Clozapine 'Vastly' Underutilized for Resistant Schizophrenia

Megan Brooks

February 12, 2014

Many patients with treatment-resistant schizophrenia who could benefit from clozapine are not getting it, new research suggests.

A retrospective study shows a "low" initiation rate of clozapine among patients who warrant a trial of the atypical antipsychotic.

"Clozapine is the treatment of choice for someone diagnosed with schizophrenia who isn't responding to other antipsychotics. Lots of people who might benefit from clozapine never try it," Scott Stroup, MD, MPH, of Columbia University Medical Center in New York City, told Medscape Medical News.

"Doctors should prescribe clozapine when indicated or refer to someone who will. The needs and preferences of patients rather than those of doctors should determine treatments," he added.

The study was published in the February issue of Psychiatric Services.

"Vastly Underused"

Dr. Stroup and colleagues analyzed Medicaid claims data in 45 states for 326,119 individuals with a schizophrenia spectrum disorder who initiated 1 or more antipsychotic treatment episodes during a 4-year period (January 2002 to December 2005).

Among 629,809 unique antipsychotic treatment episodes, 79,934 met the criteria for treatment resistance.

Clozapine accounted for just 2.5% of new antipsychotic starts overall and 5.5% of new starts among patients with treatment-refractory illness who would be candidates for a trial of the drug.

"This is far below expectations, given the estimated proportion of individuals who would warrant a clozapine trial," Martha Sajatovic, MD, of the Department of Psychiatry, Case Western Reserve University School of Medicine in Cleveland, Ohio, writes in an accompanying editorial.

These findings are "in line with other reports suggesting that clozapine is vastly underused," she points out.

Although the precise proportion of people with schizophrenia who warrant a trial of clozapine is unknown, most estimates suggest a figure ranging from 20% to 30%, Dr. Stroup and colleagues note.

Consistent with prior studies, African Americans were less likely than their white counterparts to initiate clozapine treatment, whereas male patients and younger patients were more apt to start the drug.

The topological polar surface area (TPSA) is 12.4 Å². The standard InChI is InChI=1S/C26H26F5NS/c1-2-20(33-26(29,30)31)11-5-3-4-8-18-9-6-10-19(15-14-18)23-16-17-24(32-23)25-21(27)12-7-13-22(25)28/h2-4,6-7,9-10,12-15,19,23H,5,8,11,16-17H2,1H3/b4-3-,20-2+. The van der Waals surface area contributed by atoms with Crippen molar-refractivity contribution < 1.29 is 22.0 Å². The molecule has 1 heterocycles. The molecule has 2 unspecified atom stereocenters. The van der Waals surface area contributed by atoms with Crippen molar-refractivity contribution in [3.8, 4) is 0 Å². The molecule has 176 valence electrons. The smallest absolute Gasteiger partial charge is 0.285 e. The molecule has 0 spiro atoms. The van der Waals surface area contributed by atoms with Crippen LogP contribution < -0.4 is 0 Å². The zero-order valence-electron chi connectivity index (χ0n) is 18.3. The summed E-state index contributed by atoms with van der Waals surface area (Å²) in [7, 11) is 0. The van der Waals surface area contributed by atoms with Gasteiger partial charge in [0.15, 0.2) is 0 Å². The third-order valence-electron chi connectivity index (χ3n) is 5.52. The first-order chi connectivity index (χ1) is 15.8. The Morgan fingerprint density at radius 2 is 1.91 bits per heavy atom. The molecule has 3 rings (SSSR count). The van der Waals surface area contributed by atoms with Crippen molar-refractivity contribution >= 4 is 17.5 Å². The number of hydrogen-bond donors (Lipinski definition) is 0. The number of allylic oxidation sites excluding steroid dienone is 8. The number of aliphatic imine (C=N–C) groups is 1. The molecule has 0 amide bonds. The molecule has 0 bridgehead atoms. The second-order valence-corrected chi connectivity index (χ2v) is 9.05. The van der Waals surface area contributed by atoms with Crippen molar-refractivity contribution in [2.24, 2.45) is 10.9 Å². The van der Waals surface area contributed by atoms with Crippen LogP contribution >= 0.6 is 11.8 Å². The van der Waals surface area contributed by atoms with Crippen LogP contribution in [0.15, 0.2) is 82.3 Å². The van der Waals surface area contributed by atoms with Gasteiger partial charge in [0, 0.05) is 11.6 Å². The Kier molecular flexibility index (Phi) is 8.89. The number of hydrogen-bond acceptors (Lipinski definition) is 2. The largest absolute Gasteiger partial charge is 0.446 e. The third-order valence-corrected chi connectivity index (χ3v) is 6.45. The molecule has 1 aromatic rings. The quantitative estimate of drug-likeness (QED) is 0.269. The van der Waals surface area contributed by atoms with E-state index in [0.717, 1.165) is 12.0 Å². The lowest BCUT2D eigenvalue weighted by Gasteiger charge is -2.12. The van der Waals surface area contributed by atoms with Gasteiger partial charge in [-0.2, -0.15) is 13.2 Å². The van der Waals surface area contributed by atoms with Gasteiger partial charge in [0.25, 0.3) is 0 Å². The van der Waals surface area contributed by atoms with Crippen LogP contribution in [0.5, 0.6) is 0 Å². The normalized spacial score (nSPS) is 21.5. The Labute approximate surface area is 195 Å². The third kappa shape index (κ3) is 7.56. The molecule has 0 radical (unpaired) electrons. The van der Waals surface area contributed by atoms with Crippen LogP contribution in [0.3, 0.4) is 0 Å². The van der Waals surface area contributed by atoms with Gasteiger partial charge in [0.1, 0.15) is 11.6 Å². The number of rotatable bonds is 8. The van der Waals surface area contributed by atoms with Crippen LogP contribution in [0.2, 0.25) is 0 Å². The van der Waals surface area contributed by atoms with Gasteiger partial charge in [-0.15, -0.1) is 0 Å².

Those with more frequent outpatient service use for schizophrenia and those with greater prior-year hospital use for mental health were also more likely to initiate clozapine, findings that reflect "sound clinical decision making," the researchers say.

Living in a county with historically high rates of clozapine use was also a strong predictor of clozapine use, suggesting that local practice pattens "greatly" influence clozapine use, they add.

Low Comfort Levels a Factor?

Why is clozapine rarely used to treat patients who might benefit? Multiple factors are at play, Dr. Stroup said.

"Some patients may not want clozapine because of medical risks and frequent blood draws. They may not understand that clozapine's risks can be managed. But more likely is that patients aren't made aware of its potential benefits," he said.

On the other hand, "some doctors don't offer clozapine because they aren't comfortable using it or because of the close clinical monitoring and paperwork that clozapine requires," Dr. Stroup said.

"Unfortunately, this means that instead, they use other treatment strategies that are unproven, for example, combinations of antipsychotics or switching to a different standard antipsychotic."

Dr. Sajatovic notes that clozapine no longer has patent protection, "and lack of commercial promotion may affect clinical use in relation to other patent-protected drugs."

"Unless something changes it is likely that clozapine will continue to be underused. As Stroup and colleagues point out, it is up to our entire health community (clinicians, care systems, policy makers, and consumers) to consider this pattern and implement ways to reverse it," writes Dr. Sajatovic.

One author of the study reports receiving honoraria from Boehringer Ingelheim. The other authors report no relevant financial relationships. Dr. Sajatovic is a member of the editorial board of Psychiatric Services, a monthly publication of the American Psychiatric Association.

Psychiatr Serv. 2014;65:186-192. Abstract, Editorial


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